We built the MFC [micro fulfillment center] in almost every BevMo, unless the BevMo is too small. As for the in-store experience – I hate to talk badly about ex-operators, but it worked quite badly, there was no investment in the brand.

We’ve just done some really basic things with the range: providing greater access to the products that BevMo customers wanted, using data to understand the products that are frequently purchased with alcohol, and listing those products in the BevMo store. So for the first time in most of 15 years, the retail business grew.

What goes on behind the scenes to build a tiny delivery warehouse inside a liquor store?

Practically speaking, we had to rearrange every store in the middle of the night. While BevMo was closed, we cleaned out the entire store, relocated the entire store, added Gopuff assortment [of new products,] and built the MFC in 7-14 days.

How did it make a difference for the existing store staff? Were they involved in all this work?

We got some of our best people to move to California and help outdated staff really scale up. We retained all of the existing BevMo employees who worked in the stores and many of them left for [micro-warehouse] hand, as well as to help assemble and pack and become shift leaders [on the delivery side.] They also had rather archaic tech in stores, so we moved them to the 21stst. century.

Did you have any doubts about spending $350 million at the height of the pandemic?

Many people told us not to do anything. [mergers and acquisitions] in the midst of a global pandemic, but we received so many requests from California and so many people who wanted to use this service. We had millions of app downloads in California and we weren’t able to serve those customers.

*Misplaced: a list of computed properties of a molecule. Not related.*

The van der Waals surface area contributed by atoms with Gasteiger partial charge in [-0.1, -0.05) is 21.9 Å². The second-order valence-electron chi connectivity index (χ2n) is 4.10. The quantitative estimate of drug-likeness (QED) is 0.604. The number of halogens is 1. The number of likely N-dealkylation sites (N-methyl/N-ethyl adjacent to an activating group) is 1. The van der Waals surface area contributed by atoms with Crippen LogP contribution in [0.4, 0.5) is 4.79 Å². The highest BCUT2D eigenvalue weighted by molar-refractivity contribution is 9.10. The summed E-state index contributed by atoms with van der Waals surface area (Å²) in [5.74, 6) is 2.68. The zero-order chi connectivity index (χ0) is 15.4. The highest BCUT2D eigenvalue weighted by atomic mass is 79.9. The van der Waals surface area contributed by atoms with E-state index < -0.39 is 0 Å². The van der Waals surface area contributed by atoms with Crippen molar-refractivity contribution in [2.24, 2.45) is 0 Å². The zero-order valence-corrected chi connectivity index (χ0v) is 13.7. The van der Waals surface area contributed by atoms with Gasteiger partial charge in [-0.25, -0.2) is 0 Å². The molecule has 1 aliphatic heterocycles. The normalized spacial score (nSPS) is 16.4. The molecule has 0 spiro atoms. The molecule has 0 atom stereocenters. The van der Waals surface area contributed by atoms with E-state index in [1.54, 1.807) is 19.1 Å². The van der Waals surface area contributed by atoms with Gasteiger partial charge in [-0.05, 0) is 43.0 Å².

Our business was 6.5 years old at the time and we have grown by triple digits year on year since we started. And then the pandemic was like an adrenaline shot, as if in one quarter we got a year of marketing. So we thought we just need to believe that luck favors the brave.

Gopuff drivers in Philadelphia went on strike in November. You didn’t comment right at the time. What was your reaction to the strike?

I deeply sympathize with the people who work inside buildings and the people who deliver orders every day. But I look at the facts for this kind of stuff and data. The vast majority of our drivers are very, very satisfied.

Have you raised your wages given the tight job market?

Somewhat. When we launch a market, we need a critical mass of orders before that market starts to make a profit per order. We like to create a positive unit economy, so we need volume, and that takes a few months. So you need to create a minimum threshold for drivers in those early days, but once the market really starts buzzing – month five, month six, month seven – you’ll have enough order volume to support those $18-$25. [hourly] a range that is good for business and good for our partner drivers.

So, is there a world where you respond to drivers’ demands, such as refunding mileage?

Not everything is so clear and simple. We are constantly looking for ways to improve the driver model and provide drivers with access to various perks, whether it be cheaper gas prices or access to ways to better service your car and get a discount on it. So there are ways to achieve the driver’s goals and still keep the model as it is today. But we constantly evaluate what is important to our driver partners and respond accordingly.

How do you stop Amazon or Uber from jumping into the fast shipping game and simply outbidding you to win the market?

It’s a really damn hard business to understand. That is why we have been silent for so many years. We didn’t do PR or anything else because we figured out how to scale this business. I had to build everything from scratch.

So if it’s part of someone’s time, you know, good luck. It’s not a side business where you just put delivery partners in a city and open it up.